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Dorian Becomes a Category 3 Storm as It Moves to South Carolina

  • Resident pumps water from the yard of his home during Hurricane Dorian in Charleston, South Carolina, U.S., Sep. 5, 2019.

    Resident pumps water from the yard of his home during Hurricane Dorian in Charleston, South Carolina, U.S., Sep. 5, 2019. | Photo: Reuters

Published 5 September 2019
Opinion

A category-3 hurricane is likely to generate major damages even in well-built framed homes.

The National Hurricane Center (NHC) announced on Thursday that Hurricane Dorian regained category 3 with winds of up to 115 miles per hour (185 kilometers per hour) in its slow advance to the east coast of the United States.

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At 03.00 GMT on Thursday, the hurricane's eye was located 105 miles south of Charleston (South Carolina) and 227 miles south-southwest of Wilmington (North Carolina).

According to NHC meteorologists, Dorian can bring "life-threatening" storms on the U.S. coast for the next two days.

This hurricane will keep on moving north at a speed of 7 miles per hour until it turns northeast next night. Along this path, it could reach land at some point on the Carolinas coast.

So far, however, the hurricane has not caused deaths or havoc in the U.S., although its maximum winds increased from 102 to 115 miles per hour.

During the weekend, Dorian acquired an intensity of 5 in the Saffir-Simpson scale and hit the Abaco Islands and the Grand Bahama Island, on top of which it stayed there for more than 24 hours creating chaos and destruction.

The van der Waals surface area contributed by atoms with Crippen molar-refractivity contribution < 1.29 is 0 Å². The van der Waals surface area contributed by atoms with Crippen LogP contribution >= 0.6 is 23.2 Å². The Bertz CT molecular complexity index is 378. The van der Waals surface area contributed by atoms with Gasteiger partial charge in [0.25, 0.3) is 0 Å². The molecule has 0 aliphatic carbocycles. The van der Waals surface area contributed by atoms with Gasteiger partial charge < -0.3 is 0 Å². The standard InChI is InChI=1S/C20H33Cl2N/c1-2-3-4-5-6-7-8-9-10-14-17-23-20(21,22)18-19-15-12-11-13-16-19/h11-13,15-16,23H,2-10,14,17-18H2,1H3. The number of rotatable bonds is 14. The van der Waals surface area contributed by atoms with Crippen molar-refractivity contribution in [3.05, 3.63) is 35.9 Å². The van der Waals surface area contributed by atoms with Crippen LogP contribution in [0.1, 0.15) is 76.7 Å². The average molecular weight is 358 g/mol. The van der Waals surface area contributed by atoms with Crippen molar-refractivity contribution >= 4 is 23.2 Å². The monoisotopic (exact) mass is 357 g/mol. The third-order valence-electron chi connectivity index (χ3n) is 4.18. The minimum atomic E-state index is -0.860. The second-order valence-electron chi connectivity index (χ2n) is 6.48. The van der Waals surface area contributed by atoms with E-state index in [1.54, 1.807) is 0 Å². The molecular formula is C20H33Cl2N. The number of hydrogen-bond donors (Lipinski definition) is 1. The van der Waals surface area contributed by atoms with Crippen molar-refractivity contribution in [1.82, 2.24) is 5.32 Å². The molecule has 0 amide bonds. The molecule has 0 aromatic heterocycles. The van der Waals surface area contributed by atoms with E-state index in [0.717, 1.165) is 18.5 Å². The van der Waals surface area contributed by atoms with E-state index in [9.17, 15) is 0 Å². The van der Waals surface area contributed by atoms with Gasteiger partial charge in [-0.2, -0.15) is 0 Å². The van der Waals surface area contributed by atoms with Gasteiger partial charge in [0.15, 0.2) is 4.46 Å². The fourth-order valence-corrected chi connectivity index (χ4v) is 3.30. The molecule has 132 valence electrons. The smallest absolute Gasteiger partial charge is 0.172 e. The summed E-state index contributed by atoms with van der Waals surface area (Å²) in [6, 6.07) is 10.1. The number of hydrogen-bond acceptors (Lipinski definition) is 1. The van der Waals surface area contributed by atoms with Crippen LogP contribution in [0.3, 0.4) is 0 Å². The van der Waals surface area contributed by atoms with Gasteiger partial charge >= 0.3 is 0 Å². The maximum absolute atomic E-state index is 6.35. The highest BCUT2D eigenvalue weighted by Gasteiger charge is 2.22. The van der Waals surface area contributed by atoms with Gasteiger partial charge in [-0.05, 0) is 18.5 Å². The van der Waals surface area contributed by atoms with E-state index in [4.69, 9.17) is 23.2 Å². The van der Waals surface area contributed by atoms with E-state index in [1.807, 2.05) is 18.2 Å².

The Saffir-Simpson Hurricane Wind Scale, which is a 1 to 5 rating based on a hurricane's sustained wind speed, estimates potential property damage.

Hurricanes reaching Category 3 and higher are considered major hurricanes due to their potential for producing significant damages.

In the case of a category-3 hurricane, it is usually expected that "well-built framed homes may incur major damage or removal of roof decking and gable ends. Many trees will be snapped or uprooted, blocking numerous roads. Electricity and water will be unavailable for several days to weeks after the storm passes," the NHC explained.

According to the Bahamas authorities' latest report, 20 people died as a result of Dorian and the death toll is likely to increase as emergency teams reach some devastated areas.

The United Nations Under-Secretary-General for Humanitarian Affairs and Emergency Relief Coordinator Mark Lowcock said Wednesday that Dorian has had a "huge" impact on the Bahamas. For at least 70,000 people needed immediate humanitarian relief after the most damaging storm ever to hit the island nation.

Dorian killed one person in Puerto Rico before hovering over the Bahamas for two days with torrential rains and fierce winds that whipped up 12- to 18-foot storm surges.

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